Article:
The Anti-Aura: Reproduction and Remediation in Moderation

Reproduction and remediation run rampant in our culture. Walter Benjamin’s work on the aura and art in the age of mechanical reproduction is a very interesting take on what has become so common since the 20th century. The ideas of reproduction can also be seen in every part of our lives rather than just movies or books. I have worked with Walter Benjamin already when taking Literary Theory and Criticism, and I began to notice even more interesting ideas when reading it again.

It seems to be true that every movie coming out lately is just a reproduction of something else. Some of my favorite movies including Batman and Tim Burton films are typically reproductions of books, comics, or other past film reproductions. Even movies or books based on historical events can be seen as a reproduction of the original event. Pictures are reproductions of people and the aura is difficult to find. It is debatable whether it truly exists at all in all technicality.

The aura can be greatly disintegrated during reproduction. The aura of an object is that which has a distance from other objects or a reproduction and cannot be messed with or it will disintegrate. Someone may want to bring the aura closer to them, but it cannot be done. Benjamin brings up the idea that when art loses its authenticity, it begins to be based on political ideals which is something I didn’t exactly understand last time I read this critique. The cult value and the ritualistic value of art are changed when the artistic function of art is less important and the focus is mostly on exhibition. The best example that Benjamin uses to describe this process which I did not notice much the last time I read the critique, is the idea that art can self alienate itself and make aesthetic pleasure out of it. Benjamin compares this to Fascism depicting politics as aesthetics and Communism must respond by actually politicizing art.

Although getting carried away with reproduction can and has in some ways become detrimental to our society already, reproduction can also be a type of paying homage and interpretation that is always important for growth and development of previous ideas. There is a grey area in deciding what is plagiarism or how far away from the aura we can get without making art not very artistic anymore. There will be spoilers in my example below about the difference between homage and plagiarism.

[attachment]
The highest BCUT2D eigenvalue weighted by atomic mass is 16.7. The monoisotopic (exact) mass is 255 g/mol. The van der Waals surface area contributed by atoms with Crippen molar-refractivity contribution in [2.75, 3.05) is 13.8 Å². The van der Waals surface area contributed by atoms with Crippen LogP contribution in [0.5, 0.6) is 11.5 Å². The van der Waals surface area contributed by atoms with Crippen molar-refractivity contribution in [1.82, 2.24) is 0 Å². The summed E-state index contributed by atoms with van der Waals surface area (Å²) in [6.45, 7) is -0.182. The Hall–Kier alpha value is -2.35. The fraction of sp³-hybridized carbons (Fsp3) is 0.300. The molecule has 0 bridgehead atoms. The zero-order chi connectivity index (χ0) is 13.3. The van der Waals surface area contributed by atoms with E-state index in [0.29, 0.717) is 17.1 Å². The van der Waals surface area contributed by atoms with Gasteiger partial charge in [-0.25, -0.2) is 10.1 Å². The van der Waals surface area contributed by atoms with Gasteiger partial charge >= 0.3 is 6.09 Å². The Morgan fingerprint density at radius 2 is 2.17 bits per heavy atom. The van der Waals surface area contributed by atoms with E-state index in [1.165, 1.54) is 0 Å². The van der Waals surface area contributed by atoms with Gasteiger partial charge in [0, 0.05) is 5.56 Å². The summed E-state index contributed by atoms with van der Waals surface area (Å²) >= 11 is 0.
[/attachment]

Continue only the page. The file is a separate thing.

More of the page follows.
As I use as an example, the new Marvel movie Deadpool pays homage to the Ferris Bueller end-of-credits scene by adding humor about Marvel foreshadowing upcoming sequels at the end of their movies. It is connected to Ferris Bueller because it was the first movie that used a scene after the credits ended to trick the audience into thinking there was more to come, but there was not more to come.

An instance of plagiarism would be where something is ripped off from someone else and the reproduction is exactly the same as the original, or where a remediation tries to change the original idea too much so that they are obviously connected but indistinguishably so as if the remediation is trying to hide something. Such as in the One Direction song, “Live While We’re Young” where they are accused of ripping off a song from the Clash, and many other songs of One Direction have also copied other famous bands by claiming sampling. Vanilla Ice also got in trouble in the early 1990’s for copying “Under Pressure” by Queen and David Bowie and it was so similar in melody that he was sued for not asking for permission.

Of course, no matter what someone must ask permission to equip themselves with remediation or reproduction of someone else’s work. Just like in everything else in the digital humanities, moderation is key. We cannot map, graph, or use timelines for someone else’s work and credit it as our own either. Yes, rights are loosening with more technology, internet, and reproduction in media especially with the digital humanities, but we must still be respectful and cite our sources.

 

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